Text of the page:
Either way, as I begin new traditions with my boyfriend this Christmas, I can’t help thinking about how influenced we are by the VHS tapes we watched as children. As the oldest child, my boyfriend loves watching Elf. He talks of his excitement about watching Elf in the cinema and eagerly showing the film to his younger sisters when it came out on video. I was the opposite. Traditions had already been paved. My sister pushed The Snowman into the VHS player before I had even decided to watch a film.
No matter, The Snowman still elicits the same warmth and excitement for Christmas as Elf does for my partner. Even if he insists that Christmas cannot begin until he watches an elf costumed man-child stuff his face with spaghetti.
(Thankfully, he is not the one writing this list of feel-good Christmas films. So, I can rightfully put the more sophisticated Snowman first.)
1. The Snowman (& Father Christmas)
A short film perfect for watching with a warm cuppa when resting between wrapping presents. The film tells the story of a young boy whose snowman comes alive in the night. He is taken on a magical adventure - and gets to meet Father Christmas! One of the only films I have watched from video to DVD to now digital. If you are a fan of hand-drawn animation, I recommend watching Father Christmas created by the same studio. It is a charming and quintessentially British film.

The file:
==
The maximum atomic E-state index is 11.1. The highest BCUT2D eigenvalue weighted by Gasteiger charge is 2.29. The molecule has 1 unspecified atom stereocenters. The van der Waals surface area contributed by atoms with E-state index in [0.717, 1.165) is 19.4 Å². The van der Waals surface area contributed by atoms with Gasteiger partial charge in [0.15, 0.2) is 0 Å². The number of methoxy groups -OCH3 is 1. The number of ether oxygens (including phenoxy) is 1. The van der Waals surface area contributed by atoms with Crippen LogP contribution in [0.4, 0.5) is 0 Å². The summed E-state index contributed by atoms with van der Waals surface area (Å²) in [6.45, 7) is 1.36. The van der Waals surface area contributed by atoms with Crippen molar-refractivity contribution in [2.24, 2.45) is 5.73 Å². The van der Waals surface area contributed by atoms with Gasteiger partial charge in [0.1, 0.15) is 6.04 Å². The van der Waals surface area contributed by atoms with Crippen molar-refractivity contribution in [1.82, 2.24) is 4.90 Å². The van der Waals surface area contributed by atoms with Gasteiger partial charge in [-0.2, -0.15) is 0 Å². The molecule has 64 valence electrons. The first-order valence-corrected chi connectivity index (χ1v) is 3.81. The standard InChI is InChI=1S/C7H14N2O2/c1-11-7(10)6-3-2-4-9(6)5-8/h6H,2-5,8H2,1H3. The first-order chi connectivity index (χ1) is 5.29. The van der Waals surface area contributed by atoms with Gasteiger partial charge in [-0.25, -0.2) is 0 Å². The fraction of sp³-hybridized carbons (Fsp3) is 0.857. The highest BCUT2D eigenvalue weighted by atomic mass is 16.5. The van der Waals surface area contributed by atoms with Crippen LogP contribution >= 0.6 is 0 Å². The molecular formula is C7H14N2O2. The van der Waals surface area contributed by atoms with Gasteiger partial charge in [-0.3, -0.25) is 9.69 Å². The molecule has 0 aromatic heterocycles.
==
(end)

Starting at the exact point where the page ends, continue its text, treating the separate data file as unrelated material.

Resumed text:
A hilarious comedy about a grown man who thinks he is an elf. Elf encapsulates children’s excitement for this magical time of the year in a light-hearted and silly way. Why can’t adults shout about Santa like a 3-year-old does?
3. Miracle on 34th Street
Santa Clause is real – and he lives down the road from you. 34th Street tackles what would happen if Santa lived among us today. It is a heart-warming story of belief as a child and lawyer work together to stop evil adults sending the real Santa to an institute.
Now that I’ve finally recovered from hearing ‘Let It Go’ on repeat, Frozen is a beautiful Disney film to watch at Christmas. The movie teaches us the importance of family as Anna fights to keep her sister Elsa in her life after Elsa cannot control her icy powers.
5. Home Alone
Slapstick to fill any belly full of laughter: Macauley Culkin shows us what would happen if your parents forgot to bring you on the family Christmas holiday. I would say it is a timeless classic – but the remake Home Sweet Home Alone out on Disney+ this year highlights how difficult it is to remake this scenario in 2021.
6. Meet Me In St. Louis
Another favourite family tradition, Meet Me in St. Louis, is a feel-good musical that focuses on a year in the life of four sisters. It is a character-driven story that relaxes into relatable storylines and sings truths of the joys of Christmas and life itself.
7. The Muppet Christmas Carol
The Muppet Christmas Carol is a saving grace compared to the hundred other remakes of Dicken's novel. Kermit and friends spin this dark story into a humorous musical watchable for all ages. If you can't get enough of those loveable puppets on your screen, watch Muppet's Treasure Island afterwards and make an afternoon of it.